Don’t Wing It!
Should you wear a pollution mask when flying?
When we think about air pollution and the damage it does to our health, we usually conjure up images of commonly known dangers, such as dirty diesel fumes from cars or great plumes of smoggy factory smoke. However, we need to think outside the box when monitoring our lung health because so much of modern life is surprisingly toxic. One common situation you may not have considered to be a respiratory a health hazard is when flying on a plane.
We have all become very accustomed to aeroplanes and their amazing technology which allows us to travel anywhere in the world, whether it be a short hop to a neighbouring province or a long-haul flight around the globe. Most of us can’t afford private jets and must instead travel by commercial air liners with hundreds of other passengers. We share the air that we breathe with everyone on board. That means we share the air we breathe in and the air we breathe out, including an incredible array of bacteria and viruses that are freeloading passengers on and inside every one of us.
Most germs are pretty common and won’t cause the average, healthy person much harm. Yet for people with certain medical conditions, any contact with bacteria can be quite dangerous and there are literally hundreds of cold related viruses floating about that can threaten one’s immune system. In any case, you wouldn’t want to be that unlucky someone who breathed in a particular strain of virus and had your holiday ruined by a horrid cold.
The air we breathe on flights can actually be fairly clean. Newer aeroplanes recirculate air through high-quality HEPA filters somewhere between 20 and 30 times an hour. These filters can reportedly clean up to 99.99% of bacteria out of the air. Since only newer aeroplanes utilize these filters, it can be difficult to know which planes can provide you with a flight full of fresh air. Budget airlines and those with older fleets are much less likely to have good quality air filters on board.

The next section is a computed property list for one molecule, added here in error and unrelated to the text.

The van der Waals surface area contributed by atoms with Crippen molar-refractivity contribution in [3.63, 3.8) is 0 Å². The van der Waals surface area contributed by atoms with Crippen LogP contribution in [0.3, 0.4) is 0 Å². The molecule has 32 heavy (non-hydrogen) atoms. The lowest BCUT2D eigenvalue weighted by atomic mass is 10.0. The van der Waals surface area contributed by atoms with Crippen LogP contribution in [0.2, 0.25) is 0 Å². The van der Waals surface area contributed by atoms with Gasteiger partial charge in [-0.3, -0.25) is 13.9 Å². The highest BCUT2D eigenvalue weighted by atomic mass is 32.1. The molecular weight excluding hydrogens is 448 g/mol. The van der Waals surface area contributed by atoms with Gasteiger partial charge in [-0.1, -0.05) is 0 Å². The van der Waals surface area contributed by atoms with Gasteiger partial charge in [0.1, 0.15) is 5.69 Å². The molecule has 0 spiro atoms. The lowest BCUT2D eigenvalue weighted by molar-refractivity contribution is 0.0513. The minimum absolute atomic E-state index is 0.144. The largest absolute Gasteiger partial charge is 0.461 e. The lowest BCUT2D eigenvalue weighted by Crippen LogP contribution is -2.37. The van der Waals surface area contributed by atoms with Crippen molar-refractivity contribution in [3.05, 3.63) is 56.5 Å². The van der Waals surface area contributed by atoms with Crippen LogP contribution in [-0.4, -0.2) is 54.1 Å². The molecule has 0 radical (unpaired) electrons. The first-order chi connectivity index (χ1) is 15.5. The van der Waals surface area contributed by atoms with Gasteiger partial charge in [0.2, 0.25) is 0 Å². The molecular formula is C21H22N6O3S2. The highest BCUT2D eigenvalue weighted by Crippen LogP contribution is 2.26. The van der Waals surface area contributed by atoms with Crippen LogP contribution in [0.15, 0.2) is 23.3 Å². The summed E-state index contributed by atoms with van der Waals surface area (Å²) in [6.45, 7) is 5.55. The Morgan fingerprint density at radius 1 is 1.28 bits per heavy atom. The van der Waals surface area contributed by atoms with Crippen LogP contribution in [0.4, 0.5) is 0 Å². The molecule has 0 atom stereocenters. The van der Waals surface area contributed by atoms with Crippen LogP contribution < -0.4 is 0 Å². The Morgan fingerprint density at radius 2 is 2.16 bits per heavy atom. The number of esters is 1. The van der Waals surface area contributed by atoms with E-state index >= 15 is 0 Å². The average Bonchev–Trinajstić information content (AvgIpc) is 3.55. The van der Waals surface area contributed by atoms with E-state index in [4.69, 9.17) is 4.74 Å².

The other thing you need to bear in mind is the whereabouts of your seat on the plane in relation to the air inlet. Most commercial aeroplanes are divided into several compartments. Each compartment will usually receive clean air at the front, which will then circulate to the back section. So good news if you are sitting in the bulk-head seats or right at the front of the plane. However, if you’re sitting further back you may still be inhaling the germs from Mr. Sneezey in seat 38A or the bacteria from the constantly coughing women in 12F. No matter how excellent the plane’s filters are, they simply can’t filter all the air before it reaches you.
Another problem is that the air we breathe while flying is low humidity. Humidity in the air keeps your airways moist so the lining can help trap germs trying to enter your body. When the air you’re breathing is too dry, the mucus in your airway can’t do its job and viruses or bacteria can enter more freely leaving you at greater risk of a compromised respiratory system.
Another potential issue is a contentious problem known as aerotoxic syndrome. You may not be aware that the air one breathes on most planes has been taken directly from the engines and is rather ominously known as ‘Bleed Air’ by industry experts. There are a few exceptions out there, such as the Boeing 787, which purportedly uses “bleed-free technology”. Since the 1950s, it has been recognised that bleed air can become contaminated with engine oils and/or hydraulic fluid.